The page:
Feb 5 2014, 12:59pm CST | by Forbes
Wynn Resorts recently reported its Q4 2013 earnings. The profits rose 92%, fueled by revenue gains from Macau operations. The mass-market gaming segment in Macau jumped 35% while VIP gaming turnover grew by 24% for Wynn. Las Vegas operations saw an increase of 2% in revenues and 8% jump in EBITDA (earnings before interest, taxes, depreciation and amortization) as compared to the same period in 2012. Overall, Wynn reported earnings of $214 million or $2.10 a share, as compared to $111 million or $1.10 a share in the prior-year period. Wynn’s solid performance and surge in Macau gaming drove the company’s stock around 60% higher in 2013.
Wynn’s strong results were primarily driven by strong mass-market gaming revenues in Macau. We continue to believe that mass-market gaming will drive future growth for casino operators in Macau. Mass-market gaming is a more stable and high-margin business and growth in this segment is good news for Wynn, which derives majority of its value from VIP operations. The company is building a $4 billion resort on the Cotai Strip, which will open in January 2016. A second phase of the project is planned to come up two years later that could bring total spending in the region to $9 billion. The new properties will enhance Wynn’s capacity in the region and boost revenue growth.
We currently have $155 price estimate for Wynn Resorts, which we will soon update based on the fourth quarter earnings announcement.
Macau Continues Its Impressive Run
Wynn witnessed solid growth in Macau as overall gambling continued to grow in the region. Betting in Macau soared 19% to $45 billion in 2013. Wynn’s Macau revenues jumped 25% to $1.12 billion and EBITDA surged 32% to $374 million in the fourth quarter as compared to the prior year period. While VIP gaming turnover jumped 24% to $34 billion for the fourth quarter of 2013, VIP table games win as a percentage of turnover for the quarter was 2.92% as compared to 2.96% experienced in the prior year quarter.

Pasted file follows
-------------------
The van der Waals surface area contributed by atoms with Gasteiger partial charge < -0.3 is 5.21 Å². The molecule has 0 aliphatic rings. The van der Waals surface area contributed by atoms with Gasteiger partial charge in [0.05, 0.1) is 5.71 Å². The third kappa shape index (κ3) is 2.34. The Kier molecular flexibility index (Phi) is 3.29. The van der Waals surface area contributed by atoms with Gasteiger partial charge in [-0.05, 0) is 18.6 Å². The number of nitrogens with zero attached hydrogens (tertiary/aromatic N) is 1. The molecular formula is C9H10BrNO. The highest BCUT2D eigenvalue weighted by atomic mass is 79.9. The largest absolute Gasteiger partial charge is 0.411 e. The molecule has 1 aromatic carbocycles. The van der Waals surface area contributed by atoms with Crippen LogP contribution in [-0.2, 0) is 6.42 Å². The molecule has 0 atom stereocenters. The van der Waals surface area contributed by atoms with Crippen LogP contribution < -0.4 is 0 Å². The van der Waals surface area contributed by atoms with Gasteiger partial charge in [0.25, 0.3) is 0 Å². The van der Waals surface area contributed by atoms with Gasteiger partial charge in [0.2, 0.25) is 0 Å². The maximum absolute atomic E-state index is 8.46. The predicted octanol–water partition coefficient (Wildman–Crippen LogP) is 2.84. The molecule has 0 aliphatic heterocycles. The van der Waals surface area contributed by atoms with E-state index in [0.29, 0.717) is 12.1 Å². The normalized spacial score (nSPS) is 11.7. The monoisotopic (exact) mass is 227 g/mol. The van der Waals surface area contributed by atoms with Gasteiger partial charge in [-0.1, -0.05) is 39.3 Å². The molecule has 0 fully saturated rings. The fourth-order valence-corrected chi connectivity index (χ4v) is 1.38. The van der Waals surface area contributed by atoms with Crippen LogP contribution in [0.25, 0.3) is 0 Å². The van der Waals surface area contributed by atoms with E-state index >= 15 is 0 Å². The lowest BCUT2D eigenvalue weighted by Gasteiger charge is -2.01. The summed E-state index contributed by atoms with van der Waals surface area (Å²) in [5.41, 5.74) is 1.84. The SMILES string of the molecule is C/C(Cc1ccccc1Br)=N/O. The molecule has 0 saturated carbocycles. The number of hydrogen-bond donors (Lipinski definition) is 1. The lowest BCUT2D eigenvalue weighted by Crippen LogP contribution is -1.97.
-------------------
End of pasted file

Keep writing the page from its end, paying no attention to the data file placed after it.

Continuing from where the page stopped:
Mass-market gaming has been growing rapidly in Macau and Wynn is also benefiting from this growth. While there was 1% decline in mass-market drop to $692 million, the segment’s win percentage of 42.3% was significantly higher than the 31.1% experienced in the prior year quarter. The higher win percentage led to 35% jump in mass-market table games wins to $293 million. Overall, the company was able to balance its Macau business between a volume gain in the VIP segment and a gain in the win percentage in the mass-market segment, which provides faster growth and higher margins. It will be interesting to see if Wynn in 2014 manages to capture higher market share in this segment.
U.S. Operations And Expansion Plans
According to our estimates, Las Vegas operations contribute more than 13% to Wynn’s value. The company witnessed moderate growth in the region as compared to the fourth quarter of 2012. The table games drop increased by 8% to $724 million and the table games win percentage was 28.8%, higher than the 26.8% reported during the same period in 2012. Net casino revenues were up 2.4% to $400 million. In non-casino operations, the company’s food and beverage segment saw 12% decline in revenues to $98.1 million, primarily due to declines in nightclub and catering revenues.
The company eyes expansion in the U.S. and is competing to build casino-resort in Massachusetts. Wynn is seeking a reduction in the share of gambling revenues the state would take if the company is approved to build a casino. In the earnings call last week, Stephen A Wynn, founder and chairman of Wynn Resorts, stated that the company should be subject to the same tax that would be applied to a tribal casino proposed in Taunton by the Mashpee Wampanoags. The state’s gambling law requires casino operators to pay a 25% tax on gambling revenues. But a separate compact with the Mashpee calls for a 17% tax if the casino is the only one built in southeastern Massachusetts. Mr. Wynn said that his casino would be in an “intolerably disadvantaged position” by paying 50% more for the product. If the company gets all the approvals to build the resort, it would invest around $1.5 billion with close to $1 billion in debt.
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Source: Forbes Business
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